I have just been having an interesting conversation with Courtney Barnes over at Style Court about issues of femininity and masculinity in design and decoration. Courtney made the perceptive comment that, at least in recent times, chinoiserie or Chinese-style decoration has been seen as ‘feminine’, whereas japonisme or the taste for Japanese design is considered more something ‘for the guys’.
I am fascinated by how the meaning of certain motifs and styles changes over time, and indeed how feminine and masculine identity is expressed in different periods.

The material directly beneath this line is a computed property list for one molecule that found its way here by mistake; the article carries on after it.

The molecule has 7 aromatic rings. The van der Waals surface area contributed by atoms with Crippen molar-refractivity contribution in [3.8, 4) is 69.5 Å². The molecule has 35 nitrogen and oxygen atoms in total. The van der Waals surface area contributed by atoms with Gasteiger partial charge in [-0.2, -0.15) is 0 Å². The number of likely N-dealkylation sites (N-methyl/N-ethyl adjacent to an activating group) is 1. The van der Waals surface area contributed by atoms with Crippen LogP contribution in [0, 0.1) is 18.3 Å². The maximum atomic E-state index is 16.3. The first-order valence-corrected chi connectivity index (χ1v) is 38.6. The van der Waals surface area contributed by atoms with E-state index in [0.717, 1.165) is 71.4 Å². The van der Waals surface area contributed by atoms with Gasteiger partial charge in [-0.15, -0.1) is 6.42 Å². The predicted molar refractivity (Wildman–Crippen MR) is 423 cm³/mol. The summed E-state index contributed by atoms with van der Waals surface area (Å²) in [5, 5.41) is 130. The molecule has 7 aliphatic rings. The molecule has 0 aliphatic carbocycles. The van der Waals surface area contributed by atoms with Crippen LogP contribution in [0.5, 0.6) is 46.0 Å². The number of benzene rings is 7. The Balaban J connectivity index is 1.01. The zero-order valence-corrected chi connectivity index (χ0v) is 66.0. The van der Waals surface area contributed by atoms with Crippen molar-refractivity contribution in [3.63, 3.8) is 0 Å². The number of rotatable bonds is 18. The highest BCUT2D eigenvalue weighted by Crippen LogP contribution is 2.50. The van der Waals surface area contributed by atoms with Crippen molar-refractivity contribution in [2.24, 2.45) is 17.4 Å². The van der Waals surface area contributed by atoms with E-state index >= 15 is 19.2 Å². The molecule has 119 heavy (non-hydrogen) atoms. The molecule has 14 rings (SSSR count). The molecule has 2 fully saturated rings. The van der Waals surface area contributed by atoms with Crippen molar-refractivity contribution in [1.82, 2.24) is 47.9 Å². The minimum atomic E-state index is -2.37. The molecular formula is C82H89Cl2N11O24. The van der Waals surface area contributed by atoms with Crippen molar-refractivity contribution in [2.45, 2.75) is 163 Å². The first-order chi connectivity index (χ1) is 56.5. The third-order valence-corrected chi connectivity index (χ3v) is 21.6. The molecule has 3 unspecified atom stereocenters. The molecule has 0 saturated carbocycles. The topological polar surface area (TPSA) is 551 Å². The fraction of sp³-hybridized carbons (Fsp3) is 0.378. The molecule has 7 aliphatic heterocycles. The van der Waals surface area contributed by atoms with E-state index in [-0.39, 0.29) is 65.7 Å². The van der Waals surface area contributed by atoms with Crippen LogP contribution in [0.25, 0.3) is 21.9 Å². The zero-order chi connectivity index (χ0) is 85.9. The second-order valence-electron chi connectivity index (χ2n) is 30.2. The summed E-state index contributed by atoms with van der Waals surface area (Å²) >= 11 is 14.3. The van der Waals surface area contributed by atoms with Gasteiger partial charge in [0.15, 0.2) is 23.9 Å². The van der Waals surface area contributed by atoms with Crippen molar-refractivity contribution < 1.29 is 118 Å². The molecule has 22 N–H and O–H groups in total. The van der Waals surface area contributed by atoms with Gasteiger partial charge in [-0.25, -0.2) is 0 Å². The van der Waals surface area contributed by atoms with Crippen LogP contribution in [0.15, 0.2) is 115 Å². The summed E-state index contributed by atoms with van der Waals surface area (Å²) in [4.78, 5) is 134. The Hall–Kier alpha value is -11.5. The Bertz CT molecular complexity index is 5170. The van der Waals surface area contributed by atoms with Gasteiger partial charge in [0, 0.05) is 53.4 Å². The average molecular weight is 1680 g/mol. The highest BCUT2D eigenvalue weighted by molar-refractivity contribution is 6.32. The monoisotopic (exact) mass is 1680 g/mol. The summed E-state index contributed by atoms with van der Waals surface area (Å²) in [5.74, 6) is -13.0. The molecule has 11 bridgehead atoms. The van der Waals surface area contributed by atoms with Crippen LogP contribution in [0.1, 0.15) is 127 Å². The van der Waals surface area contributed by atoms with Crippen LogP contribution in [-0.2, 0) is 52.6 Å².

Shown here is an example of ‘masculine’ chinoiserie, a silver monteith at Erddig, Wrexham, with chased decoration in the pseudo-Chinese style popular in Britain in the 1680s. Monteiths were used as punchbowls or to cool glasses and as such were an accoutrement of male conviviality. In Restoration-period Britain chinoiserie seems to have been ‘for the guys’ as well as for the ladies.